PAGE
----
Tim Walck oversees the music program in the Austin Area School District, the smallest district in Pennsylvania, whose graduating class last year consisted of 10 students. “With class sizes so small, the same students tend to participate in almost everything,” Walck said. “This has great benefits, but the challenges of balancing schedules, focus and quality of work are very real.”
The district is also the most rural — “Wal-Mart is more than an hour away, and the closest town band is even farther,” Walck said. “So, opportunities to experience an orchestra, winds ensemble, jazz band, stage production, solo artist or performing arts event of any nature are infrequent — even prior to Covid.”
Despite these challenges, Walck is dedicated to ensuring that his students have the same opportunities and experiences that students have in larger districts. According to one of his “40 Under 40” nomination letters, “Walck has endeavored to utilize a hands-on approach to music education, where students are constantly playing and creating music.”
For example, due to the small student population, Walck decided to forego a traditional band and formed rock bands at the elementary and high schools. Walck’s long-term goal is to have the rock band travel and compete, but with the pandemic, the bands were temporarily sidelined. “But students have been rehearsing in individual lessons with the goal of creating a multitrack recording. This is a work in progress as my students and I expand our technical abilities,” Walck said.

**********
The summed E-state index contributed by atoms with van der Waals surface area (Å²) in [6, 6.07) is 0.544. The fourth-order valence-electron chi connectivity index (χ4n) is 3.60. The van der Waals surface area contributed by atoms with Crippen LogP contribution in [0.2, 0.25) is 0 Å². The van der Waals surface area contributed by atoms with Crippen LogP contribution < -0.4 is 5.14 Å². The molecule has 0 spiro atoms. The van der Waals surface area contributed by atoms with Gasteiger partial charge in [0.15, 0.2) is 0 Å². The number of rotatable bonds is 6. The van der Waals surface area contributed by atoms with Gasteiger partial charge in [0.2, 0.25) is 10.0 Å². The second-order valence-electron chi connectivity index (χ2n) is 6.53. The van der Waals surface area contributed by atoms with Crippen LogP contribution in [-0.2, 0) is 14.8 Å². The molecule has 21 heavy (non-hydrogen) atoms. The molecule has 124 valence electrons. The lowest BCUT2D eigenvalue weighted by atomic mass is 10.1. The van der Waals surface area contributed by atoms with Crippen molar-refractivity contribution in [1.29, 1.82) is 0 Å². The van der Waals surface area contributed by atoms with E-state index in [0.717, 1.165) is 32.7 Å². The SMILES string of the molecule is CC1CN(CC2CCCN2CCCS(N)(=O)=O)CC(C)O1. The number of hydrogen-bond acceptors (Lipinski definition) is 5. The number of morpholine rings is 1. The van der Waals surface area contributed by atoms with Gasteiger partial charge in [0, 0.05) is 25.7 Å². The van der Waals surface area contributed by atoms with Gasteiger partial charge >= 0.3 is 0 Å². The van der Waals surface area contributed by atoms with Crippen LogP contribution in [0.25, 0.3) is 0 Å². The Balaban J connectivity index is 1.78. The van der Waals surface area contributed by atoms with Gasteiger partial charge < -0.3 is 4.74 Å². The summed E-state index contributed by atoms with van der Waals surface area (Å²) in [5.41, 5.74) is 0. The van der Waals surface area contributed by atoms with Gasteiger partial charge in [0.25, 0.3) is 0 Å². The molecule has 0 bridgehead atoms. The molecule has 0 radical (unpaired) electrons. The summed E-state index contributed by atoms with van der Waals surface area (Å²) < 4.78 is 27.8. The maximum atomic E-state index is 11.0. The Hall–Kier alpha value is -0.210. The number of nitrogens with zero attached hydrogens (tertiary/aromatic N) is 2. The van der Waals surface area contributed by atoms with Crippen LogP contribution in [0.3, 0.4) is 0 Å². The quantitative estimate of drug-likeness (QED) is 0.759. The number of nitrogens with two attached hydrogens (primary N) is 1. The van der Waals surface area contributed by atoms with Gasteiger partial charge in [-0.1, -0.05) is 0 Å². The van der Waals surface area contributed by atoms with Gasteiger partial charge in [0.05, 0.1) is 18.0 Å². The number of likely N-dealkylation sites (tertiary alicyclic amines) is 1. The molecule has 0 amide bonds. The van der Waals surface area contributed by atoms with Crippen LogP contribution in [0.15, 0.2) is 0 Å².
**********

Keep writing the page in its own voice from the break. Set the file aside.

Another creative outlet for Austin students is Muse Guitars, a student-run business that launched in September 2020 and sponsored by Read World Scholars. Students build and design sellable products — namely, ukuleles and guitars — and “experience entrepreneurship and learn job-readiness skills, such as website development and design, marketing, branding and, of course, crafting and personalizing their instruments and products,” Walck said.